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The Baby Boomer Athlete
By: Louise Roach

Are you a Baby Boomer? If you were born between the years of 1946 to 1964, you are part of the 79.1 million Boomers, comprising 29 percent of the total US population. According to the AARP, every seven seconds a Baby Boomer turns 50! And, about one-third of Americans who take part in sports activities are Boomers.

As this generation grows older, they are working harder to keep their youth and vitality, are staying active with physical activity, and unfortunately are experiencing more injuries than the generation before them.

A US Consumer Product Safety Commission report states there were 1 million sports injuries to persons between the ages of 35 and 54 in 1998. This is a 33% increase over the same statistics of 1991. While this sounds like distressing news for aging bodies, many sports-related injuries are minor aches, sprains and strains that can be treated or even prevented using self-treatment techniques. Whether you are a weekend warrior or a lifelong athlete, the following suggestions may help you stay limber and relatively pain-free.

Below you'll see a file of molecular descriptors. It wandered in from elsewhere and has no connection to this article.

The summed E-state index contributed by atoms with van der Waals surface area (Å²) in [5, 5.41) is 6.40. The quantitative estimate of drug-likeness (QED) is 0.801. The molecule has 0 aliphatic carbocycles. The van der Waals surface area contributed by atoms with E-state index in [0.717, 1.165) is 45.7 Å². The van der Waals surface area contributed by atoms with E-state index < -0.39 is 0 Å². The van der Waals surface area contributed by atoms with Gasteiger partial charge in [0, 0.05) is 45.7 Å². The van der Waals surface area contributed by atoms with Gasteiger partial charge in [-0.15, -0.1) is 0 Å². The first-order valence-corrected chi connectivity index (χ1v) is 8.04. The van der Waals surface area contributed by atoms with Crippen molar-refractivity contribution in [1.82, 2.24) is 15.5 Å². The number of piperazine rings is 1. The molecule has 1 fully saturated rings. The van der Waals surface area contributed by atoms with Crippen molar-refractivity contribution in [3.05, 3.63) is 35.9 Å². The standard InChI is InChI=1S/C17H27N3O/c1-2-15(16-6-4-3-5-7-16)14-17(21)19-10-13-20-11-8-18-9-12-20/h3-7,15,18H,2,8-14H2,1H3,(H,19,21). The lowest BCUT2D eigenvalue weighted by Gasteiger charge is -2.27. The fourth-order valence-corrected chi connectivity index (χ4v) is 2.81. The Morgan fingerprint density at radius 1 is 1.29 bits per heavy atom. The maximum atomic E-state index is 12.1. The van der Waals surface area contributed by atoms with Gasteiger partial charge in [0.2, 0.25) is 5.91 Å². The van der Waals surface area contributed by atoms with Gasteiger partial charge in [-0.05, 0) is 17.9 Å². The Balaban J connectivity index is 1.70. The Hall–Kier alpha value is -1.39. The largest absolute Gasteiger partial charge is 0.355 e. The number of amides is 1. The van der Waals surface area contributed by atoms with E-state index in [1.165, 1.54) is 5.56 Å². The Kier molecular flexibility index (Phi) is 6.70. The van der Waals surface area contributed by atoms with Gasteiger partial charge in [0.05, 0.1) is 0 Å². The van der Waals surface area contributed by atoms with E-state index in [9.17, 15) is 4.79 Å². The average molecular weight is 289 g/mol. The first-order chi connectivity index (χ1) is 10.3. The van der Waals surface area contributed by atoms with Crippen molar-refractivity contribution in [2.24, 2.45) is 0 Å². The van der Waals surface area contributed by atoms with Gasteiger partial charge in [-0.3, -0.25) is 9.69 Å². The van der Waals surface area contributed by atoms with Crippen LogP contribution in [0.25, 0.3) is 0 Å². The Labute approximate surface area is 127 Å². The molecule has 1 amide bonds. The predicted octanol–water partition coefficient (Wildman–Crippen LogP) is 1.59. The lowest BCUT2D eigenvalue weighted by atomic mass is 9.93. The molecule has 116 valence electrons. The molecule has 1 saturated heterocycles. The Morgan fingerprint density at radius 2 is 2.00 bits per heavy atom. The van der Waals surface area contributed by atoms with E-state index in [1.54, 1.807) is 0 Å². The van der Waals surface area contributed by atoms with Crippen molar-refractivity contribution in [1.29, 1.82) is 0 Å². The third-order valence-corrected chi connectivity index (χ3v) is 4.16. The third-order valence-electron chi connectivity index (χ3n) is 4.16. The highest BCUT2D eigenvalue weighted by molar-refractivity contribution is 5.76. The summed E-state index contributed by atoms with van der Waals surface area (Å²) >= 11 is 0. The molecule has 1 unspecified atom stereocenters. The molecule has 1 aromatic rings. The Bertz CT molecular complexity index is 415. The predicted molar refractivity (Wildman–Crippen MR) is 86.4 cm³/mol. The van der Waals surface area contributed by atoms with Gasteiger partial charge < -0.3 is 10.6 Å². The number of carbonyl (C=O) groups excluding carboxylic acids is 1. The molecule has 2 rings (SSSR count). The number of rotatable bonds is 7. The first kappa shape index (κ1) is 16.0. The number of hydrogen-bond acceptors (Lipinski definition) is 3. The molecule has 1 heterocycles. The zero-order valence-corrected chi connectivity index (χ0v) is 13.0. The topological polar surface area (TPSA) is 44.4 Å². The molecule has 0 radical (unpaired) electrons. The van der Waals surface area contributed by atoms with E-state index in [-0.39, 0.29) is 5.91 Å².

Warm-up before stretching or an activity. Muscles that are warm through slow-paced pre-exercise such as jogging or walking, will be less likely to tear.

Stretching before and after exercise. Stay limber and flexible. Stretching is one of the best preventive measures against injury.

Get fitted with the proper shoe. This is a top priority especially for running, hiking, and cross training. Go to a running store with someone on staff who will analyze your walk, arch, and how your foot turns in or out during activity. They will then fit you with a shoe having the right amount of support or cushioning for your particular body type. This alone can substantially reduce the incidence of injury.

Start daily conditioning. Do some type of activity every day to help condition your body for more strenuous weekend exercise.

Try adding low-impact activities to the mix. Such as: Pilates, Yoga, Tai Chi, Elliptical Trainer, Recumbent Cycling, Spinning.

Add strength training to your weekly routine. Stronger muscles mean better joints and a more energized body.

Create a workout program with balance. Combine stretching, strength training and cardiovascular exercises to keep your body in balance.